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Hospitality Risk Insights: Be Prepared for Security and Disaster Risks

Posted by Luke Horcica on Wednesday, November 18, 2015

To protect your employees, patrons and organization, you need to prepare for unforeseen threats, including criminal activity, natural disasters and acts of terrorism.

Part of risk management is preparing for unforeseen security threats and disasters. Though such situations may seem unlikely or difficult to imagine, such threats could lead to catastrophic consequences for your business. Criminal behaviour, including vandalism or theft, presents a more tangible risk, but you also need to consider the risks of natural disasters or terrorism threats in your community. These risks are even greater because you have a responsibility to protect not only your employees, but also your patrons. To prepare for the unexpected, you should review your security and disaster readiness plans to help you minimize the impact of any potentially threatening situation.

Without prior planning, you leave your company open to financial disaster, especially if you are forced to close operations for a period of time. In addition, without a proper plan to cope with a disaster situation, your company may face lawsuits from patrons, vendors or employees claiming negligence.

Ensure Facility Security

It is important to take action before a disaster to assess your facility’s security and to make improvements, if necessary. Though not all security threats can be avoided, some situations can be prevented with appropriate preparation.

  • Advise management and employees to report any suspicious persons or activity in or around the facility.
  • Establish security measures for patrons entering your facility. This will vary depending on your business, but may include special considerations for children or identification requirements for entry.
  • Survey locks, fences, exterior lights and other physical security devices to ensure that they are in place where needed and in proper operating condition. Establish a monthly inspection of your security perimeter and of the key protective features of your facility.
  • Pay special attention to areas where you are storing explosive, flammable or toxic chemicals. These areas should be properly secured and inventoried, with limited hands-on contact of these materials when possible.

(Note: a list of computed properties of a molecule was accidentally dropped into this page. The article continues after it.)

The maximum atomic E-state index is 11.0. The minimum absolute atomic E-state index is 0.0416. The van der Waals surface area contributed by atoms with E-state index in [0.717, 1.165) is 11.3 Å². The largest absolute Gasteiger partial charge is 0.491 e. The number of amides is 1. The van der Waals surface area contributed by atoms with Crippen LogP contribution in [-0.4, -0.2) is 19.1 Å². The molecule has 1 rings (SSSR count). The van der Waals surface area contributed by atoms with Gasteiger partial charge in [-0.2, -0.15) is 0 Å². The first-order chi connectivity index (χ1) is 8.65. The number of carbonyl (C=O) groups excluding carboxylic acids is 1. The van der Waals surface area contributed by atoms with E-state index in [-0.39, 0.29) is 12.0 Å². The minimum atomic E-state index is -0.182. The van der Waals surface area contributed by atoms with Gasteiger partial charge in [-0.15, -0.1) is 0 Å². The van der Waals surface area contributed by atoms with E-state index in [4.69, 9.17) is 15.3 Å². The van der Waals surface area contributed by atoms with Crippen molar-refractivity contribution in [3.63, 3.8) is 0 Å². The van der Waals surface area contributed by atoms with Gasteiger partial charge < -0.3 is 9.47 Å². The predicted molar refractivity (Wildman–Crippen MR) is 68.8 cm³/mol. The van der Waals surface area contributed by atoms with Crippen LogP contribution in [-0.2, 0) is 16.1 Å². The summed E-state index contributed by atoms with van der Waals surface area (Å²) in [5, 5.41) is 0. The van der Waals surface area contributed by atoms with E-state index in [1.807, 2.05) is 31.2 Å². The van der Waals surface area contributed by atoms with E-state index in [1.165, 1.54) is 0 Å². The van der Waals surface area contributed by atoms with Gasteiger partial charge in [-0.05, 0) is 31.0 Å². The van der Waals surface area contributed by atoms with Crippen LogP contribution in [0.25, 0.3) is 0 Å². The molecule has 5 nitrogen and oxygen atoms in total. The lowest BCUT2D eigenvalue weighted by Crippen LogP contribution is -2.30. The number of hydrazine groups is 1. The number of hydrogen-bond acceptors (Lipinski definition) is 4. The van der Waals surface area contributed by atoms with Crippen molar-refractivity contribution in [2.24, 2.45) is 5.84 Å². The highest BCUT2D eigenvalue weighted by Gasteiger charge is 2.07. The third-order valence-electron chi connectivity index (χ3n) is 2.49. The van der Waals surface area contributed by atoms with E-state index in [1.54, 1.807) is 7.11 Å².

• Evaluate critical locations in your facility for proper security, including the electric, telephone and gas units, building entrances, transformers, outside storage units and computer rooms.
  • If your facility has a security/fire alarm system, be sure it is operating properly and that key personnel know how to arm/disarm it.
  • Make sure that fire suppression systems are regularly inspected and maintained. Also be sure that a sufficient number of trusted personnel know how to activate, operate and shut them down.
  • Install cameras to monitor areas that are especially susceptible to violence, theft or vandalism, and post notices so that patrons know the cameras are monitoring their activity.
  • Review your procedures for issuing facility keys and access cards. At a minimum, keep lists of who has been issued keys/cards and have a procedure for handling a situation when an employee leaves or is terminated and doesn’t return them.
  • Discuss security with your local police department. Police departments are often very willing to provide information and support to businesses.
  • Have your local fire department conduct a pre-planned visit to your building. While there, they can identify potential hazards and plan fire suppression priorities.

Planning for a Disaster

  • Be sure to discuss terrorism and applicable natural disaster coverage with your Lloyd Sadd Insurance Brokers Ltd representative.
  • Keep copies of insurance policies and other critical documents in a safe and accessible location (e.g., a fireproof safe).
  • Evaluate which disasters are most likely to occur in your area, remembering to include the possibility for terrorist activity. Be sure you are prepared for all of the risks you identify.
  • Establish a disaster response plan, which could include evacuation or building lockdown depending on the situation, and have the plan posted for all staff and patrons to access.
  • Develop a Disaster Recovery or Business Continuity Plan. If you already have one make sure that it is up to date. This entails preparing for anything that disrupts your business operations and planning for a backup option when feasible. You also need to plan how you will recover from any business disruptions and re-open as soon as possible.
  • Have telephone call lists available (include cell phone numbers) so staff members can be contacted during non-working hours from any location. Review procedures for notifying employees that your facility is closed. Remind employees that they should never attempt to enter areas that are closed by police or other emergency responders.
  • Consider establishing an alternate method for your phone service if the switchboard becomes unusable (e.g., forwarding incoming calls to a cell phone or remote number).
  • Check available emergency supplies such as flashlights, batteries, emergency generators/fuel, patching materials such as plastic sheeting, wood 2x4s, duct tape, spare fire extinguishers, first-aid kits, etc.
This Risk Insights is not intended to be exhaustive nor should any discussion or opinions be construed as legal advice. Readers should contact legal counsel or an insurance professional for appropriate advice. © 2010-2013 Zywave, Inc. All rights reserved.
Luke Horcica
Principal